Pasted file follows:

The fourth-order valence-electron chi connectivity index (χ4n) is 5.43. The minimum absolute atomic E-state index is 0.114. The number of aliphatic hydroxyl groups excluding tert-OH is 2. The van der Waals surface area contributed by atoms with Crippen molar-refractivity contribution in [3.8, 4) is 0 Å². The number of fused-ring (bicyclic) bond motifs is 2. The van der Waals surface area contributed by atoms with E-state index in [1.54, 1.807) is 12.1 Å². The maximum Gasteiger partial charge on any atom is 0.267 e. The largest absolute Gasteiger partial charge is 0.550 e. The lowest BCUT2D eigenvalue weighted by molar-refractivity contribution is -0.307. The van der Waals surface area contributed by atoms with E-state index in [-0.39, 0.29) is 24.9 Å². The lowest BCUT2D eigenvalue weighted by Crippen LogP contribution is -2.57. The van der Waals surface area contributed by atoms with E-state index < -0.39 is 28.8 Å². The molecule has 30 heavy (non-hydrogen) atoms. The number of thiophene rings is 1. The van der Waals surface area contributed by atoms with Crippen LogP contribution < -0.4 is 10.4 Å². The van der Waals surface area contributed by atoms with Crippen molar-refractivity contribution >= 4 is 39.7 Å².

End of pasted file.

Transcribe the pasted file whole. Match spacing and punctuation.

The fourth-order valence-electron chi connectivity index (χ4n) is 5.43. The minimum absolute atomic E-state index is 0.114. The number of aliphatic hydroxyl groups excluding tert-OH is 2. The van der Waals surface area contributed by atoms with Crippen molar-refractivity contribution in [3.8, 4) is 0 Å². The number of fused-ring (bicyclic) bond motifs is 2. The van der Waals surface area contributed by atoms with E-state index in [1.54, 1.807) is 12.1 Å². The maximum Gasteiger partial charge on any atom is 0.267 e. The largest absolute Gasteiger partial charge is 0.550 e. The lowest BCUT2D eigenvalue weighted by molar-refractivity contribution is -0.307. The van der Waals surface area contributed by atoms with E-state index in [-0.39, 0.29) is 24.9 Å². The lowest BCUT2D eigenvalue weighted by Crippen LogP contribution is -2.57. The van der Waals surface area contributed by atoms with E-state index < -0.39 is 28.8 Å². The molecule has 30 heavy (non-hydrogen) atoms. The number of thiophene rings is 1. The van der Waals surface area contributed by atoms with Crippen LogP contribution < -0.4 is 10.4 Å². The van der Waals surface area contributed by atoms with Crippen molar-refractivity contribution >= 4 is 39.7 Å².